by Lord Coke, that it would be unreasonable to impugn the dear
and reiterated authority of Lord Coke, upon the strength of an obscure
and solitary passage of Bracton, in which he seems to intimate an
opinion that several successive conditional fees could by the conunon

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law be limited in remainder one after another * (Co. litt. 22 a ; 327 a ;
2 Inst. 336 ; Marq. of Winchester's casCy 3 Eep. at p. 3.)

It is an indisputable fact, that by the common law there did exist
a formedon en reverter for the benefit of the donor, as is expressly
stated in the statute De Dank ; t while there did not exist a formedon
en remainder in respect of conditional fees. J This seems to show that
there could be no such remainder upon a conditional fee ; and if there
could be no remainder, it follows that there could be no reversion.

The fact that a doubt at one time prevailed (Co. litt. 22 b) whether
there could exist a reversion upon a fee tail after the statute De DoniSy
is a strong argument to show that there could not previously have
existed a reversion upon a conditional fee at common law.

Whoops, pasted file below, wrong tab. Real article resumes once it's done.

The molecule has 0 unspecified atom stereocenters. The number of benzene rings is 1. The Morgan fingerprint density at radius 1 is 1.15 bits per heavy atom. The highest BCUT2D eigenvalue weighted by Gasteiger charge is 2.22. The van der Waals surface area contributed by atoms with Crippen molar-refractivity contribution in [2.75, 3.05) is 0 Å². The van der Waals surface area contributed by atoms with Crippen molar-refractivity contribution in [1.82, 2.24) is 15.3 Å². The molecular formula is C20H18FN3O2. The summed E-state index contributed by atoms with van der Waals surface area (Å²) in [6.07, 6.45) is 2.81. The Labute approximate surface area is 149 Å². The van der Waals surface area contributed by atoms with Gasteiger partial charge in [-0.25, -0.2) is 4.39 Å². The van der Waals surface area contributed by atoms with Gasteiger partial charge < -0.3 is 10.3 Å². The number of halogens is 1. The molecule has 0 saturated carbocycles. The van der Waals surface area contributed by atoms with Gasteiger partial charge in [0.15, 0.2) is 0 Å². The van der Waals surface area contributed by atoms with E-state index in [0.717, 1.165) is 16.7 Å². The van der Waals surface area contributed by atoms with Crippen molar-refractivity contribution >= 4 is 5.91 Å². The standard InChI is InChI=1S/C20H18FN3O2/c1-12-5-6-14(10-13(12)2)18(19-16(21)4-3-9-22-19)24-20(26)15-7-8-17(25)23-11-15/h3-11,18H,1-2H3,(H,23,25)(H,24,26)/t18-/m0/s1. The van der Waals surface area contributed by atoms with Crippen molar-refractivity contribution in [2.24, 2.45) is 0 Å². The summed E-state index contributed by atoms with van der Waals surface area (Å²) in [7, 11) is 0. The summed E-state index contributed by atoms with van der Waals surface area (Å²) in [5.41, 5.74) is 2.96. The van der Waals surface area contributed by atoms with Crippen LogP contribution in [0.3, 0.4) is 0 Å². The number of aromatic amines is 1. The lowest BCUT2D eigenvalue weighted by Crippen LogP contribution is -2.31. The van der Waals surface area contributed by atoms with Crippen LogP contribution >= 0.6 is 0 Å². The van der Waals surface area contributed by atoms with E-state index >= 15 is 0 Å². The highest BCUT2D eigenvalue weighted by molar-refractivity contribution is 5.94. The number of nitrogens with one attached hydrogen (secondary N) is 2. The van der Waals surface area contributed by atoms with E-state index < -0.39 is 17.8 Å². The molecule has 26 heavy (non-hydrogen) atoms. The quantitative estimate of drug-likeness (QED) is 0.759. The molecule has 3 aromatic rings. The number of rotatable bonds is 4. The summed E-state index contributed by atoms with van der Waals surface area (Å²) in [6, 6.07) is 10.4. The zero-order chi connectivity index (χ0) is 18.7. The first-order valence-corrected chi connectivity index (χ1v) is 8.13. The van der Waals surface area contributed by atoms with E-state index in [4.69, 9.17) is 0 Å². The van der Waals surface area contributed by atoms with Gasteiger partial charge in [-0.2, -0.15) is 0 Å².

The point was decided by Lord Hardwicke in JEarl of Stafford v*
Bucklet/ (2 Ves. sen. 171).

Chapter X.


In the language of the English law, the wovdfee signifies an estate of
inheritance as distinguished from a kss estate; § not, as in the language
of the feudists, a subject of tenure as distinguished from an allodium.
Allodiimi being wholly unknown to English law, the latter distinction
would in fact have no meaning.

A fee simple is the most extensive in quantum^ and the most abso-
lute as respects the rights which it confers, of all estates known to
the law. It confers, and since the beginning of legal history it
always has conferred, the lawful right to exercise over, upon, and in
respect to, the land, every act of ownership which can enter into the
imagination, including the right to commit unlimited waste ; and, for
all practical purposes of ownership, it differs from the absolute

* The passage is that cited by Preston (2 Est. 324) and others from Bracton,
lib. 2, c. 6 (fo. 18 b of edit. 1569; — Item potent pluribus fieri donatio per modum
simul et successive, &c. Per modum = sub modo = conditionally ; and the